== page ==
The festivities are accompanied by a program of events, including the Grand Entry of the Oktoberfest Landlords and Breweries, the Costume and Riflemen’s Procession, and a concert involving all the brass bands represented at the “Wiesn.”

The Oktoberfest celebrated its 200th Anniversary in 2011, only wars and cholera epidemics have briefly interrupted the yearly beer celebration.

You will learn more beer history at HMNS’ Oktoberfest: The History & Science of Beer on Sept. 25 at Saint Arnold. Yes, that Saint Arnold: the patron saint of brewers.

Can’t wait until Sept. 25 to learn more about this saintly man? Click here.

What did Leonardo da Vinci eat?

We all know what he painted, invented, and thought – but in this fascinating guest post, Merrianne Timko lets us in on what fueled Leonardo da Vinci’s fabled genius – a sneak peek into the Museum’s upcoming Cultural Feast.

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Creative Commons License photo credit: Phil Romans

Many of the foods we eat today –  including tomatoes, corn, potatoes, and chocolate, were “discovered” by explorers to the New World, and introduced into the European diet only after Leonardo’s death in 1519.  

Leonardo’s manuscripts for the time when he lived in Florence from 1500-1506 provide us with several lists of food items which are often interpreted as shopping lists or accounting entries for his household.  Although not all of the entries are in Leonardo’s handwriting, items listed include: good beef, eggs, wine, meat, mulberries, mushrooms, salad, fruit, flour, bran, herbs, buttermilk, and melon. 

Although Leonardo designed stage sets and mechanical devices for The Duke of Milan’s court banquets – which were renowned for their sumptuous dishes – Leonardo’s writings reflect moderation regarding food and wine.  One excerpt reads:

To keep in health this rule is wise.
Eat only when you want and sup light.
Chew well, and let what you take be well cooked and simple…
(Codex Atlanticus)

Some of Leonardo’s  manuscripts suggest that he may have preferred a more vegetarian type of diet, although vegetarianism was somewhat controversial during his time period. 

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Creative Commons License photo credit: filologanoga

Leonardo’s interest in diet may be seen in a list of books that he owned around 1499, including an edition of Bartolomeo Sacchi’s work On Right Pleasure first published in 1470.   Sacchi,  perhaps better known as Platina, relied heavily on ancient Greek and Roman writings regarding the medical properties of food, and proper consumption.  Thus, Leonardo’s mention of parsley, mint, wild thyme, burnt bread, vinegar, pepper, salt, may not simply be a recipe for a salad, but a remedy for a stomach condition.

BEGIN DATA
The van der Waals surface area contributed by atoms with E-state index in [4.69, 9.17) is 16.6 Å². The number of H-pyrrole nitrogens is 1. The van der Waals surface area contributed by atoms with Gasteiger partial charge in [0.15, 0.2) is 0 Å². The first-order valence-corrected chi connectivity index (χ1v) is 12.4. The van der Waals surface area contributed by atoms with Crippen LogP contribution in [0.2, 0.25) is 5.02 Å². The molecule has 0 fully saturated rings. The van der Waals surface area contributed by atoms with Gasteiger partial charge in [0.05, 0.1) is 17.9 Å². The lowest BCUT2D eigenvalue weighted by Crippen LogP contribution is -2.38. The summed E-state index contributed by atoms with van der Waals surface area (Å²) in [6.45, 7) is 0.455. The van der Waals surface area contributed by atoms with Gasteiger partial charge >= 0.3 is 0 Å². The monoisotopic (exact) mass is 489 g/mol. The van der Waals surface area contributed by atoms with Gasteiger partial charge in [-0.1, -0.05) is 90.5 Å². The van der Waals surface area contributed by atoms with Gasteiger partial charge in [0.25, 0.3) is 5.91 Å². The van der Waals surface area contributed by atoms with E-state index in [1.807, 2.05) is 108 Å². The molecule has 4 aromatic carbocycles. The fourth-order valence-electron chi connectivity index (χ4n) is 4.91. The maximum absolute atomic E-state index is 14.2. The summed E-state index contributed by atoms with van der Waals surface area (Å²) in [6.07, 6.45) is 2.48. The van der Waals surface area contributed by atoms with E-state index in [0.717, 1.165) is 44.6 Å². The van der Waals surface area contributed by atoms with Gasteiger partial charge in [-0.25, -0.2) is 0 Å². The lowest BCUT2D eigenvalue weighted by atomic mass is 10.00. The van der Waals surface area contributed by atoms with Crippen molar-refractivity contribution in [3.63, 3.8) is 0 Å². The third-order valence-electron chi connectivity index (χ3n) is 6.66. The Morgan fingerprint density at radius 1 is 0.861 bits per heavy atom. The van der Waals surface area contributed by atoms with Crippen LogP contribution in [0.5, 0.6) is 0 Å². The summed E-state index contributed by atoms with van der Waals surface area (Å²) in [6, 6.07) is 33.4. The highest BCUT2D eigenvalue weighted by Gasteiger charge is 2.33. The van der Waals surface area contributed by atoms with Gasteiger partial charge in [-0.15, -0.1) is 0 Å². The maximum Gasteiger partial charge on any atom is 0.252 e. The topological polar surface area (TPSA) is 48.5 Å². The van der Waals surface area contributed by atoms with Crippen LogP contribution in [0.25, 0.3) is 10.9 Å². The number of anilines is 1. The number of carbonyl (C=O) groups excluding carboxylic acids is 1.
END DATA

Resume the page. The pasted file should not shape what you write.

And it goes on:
Drawings of edible plants, including blackberries, are found in some of Leonardo’s manuscripts.  In addition, he used citron trees, olive trees, fruits, and nuts as the subjects of some of his fables. 

Reference should also be made to Leonardo’s Last Supper painted in the refectory of S. Maria delle Grazie in Milan - the most well-known depiction of a subject that became popular during the late 15th century in Italian art. 

With few Biblical details regarding what was eaten at the Last Supper, Leonardo depicted a menu largely of his choosing.  Despite the poor preservation of this fresco, a scholar has recently identified one of the dishes served to be grilled eel with orange slices – a popular Renaissance dish of the time, and perhaps a favorite of the Duke of Milan, or even Leonardo da Vinci himself!

Ms. Timko has combined her background in art history and archaeology with her interest in food and wines in order to research topics in Culinary History. She’ll share her knowledge of the foods da Vinci and his contemporaries would have enjoyed during the upcoming Cultural Feast, Leonardo’s Renaissance Table.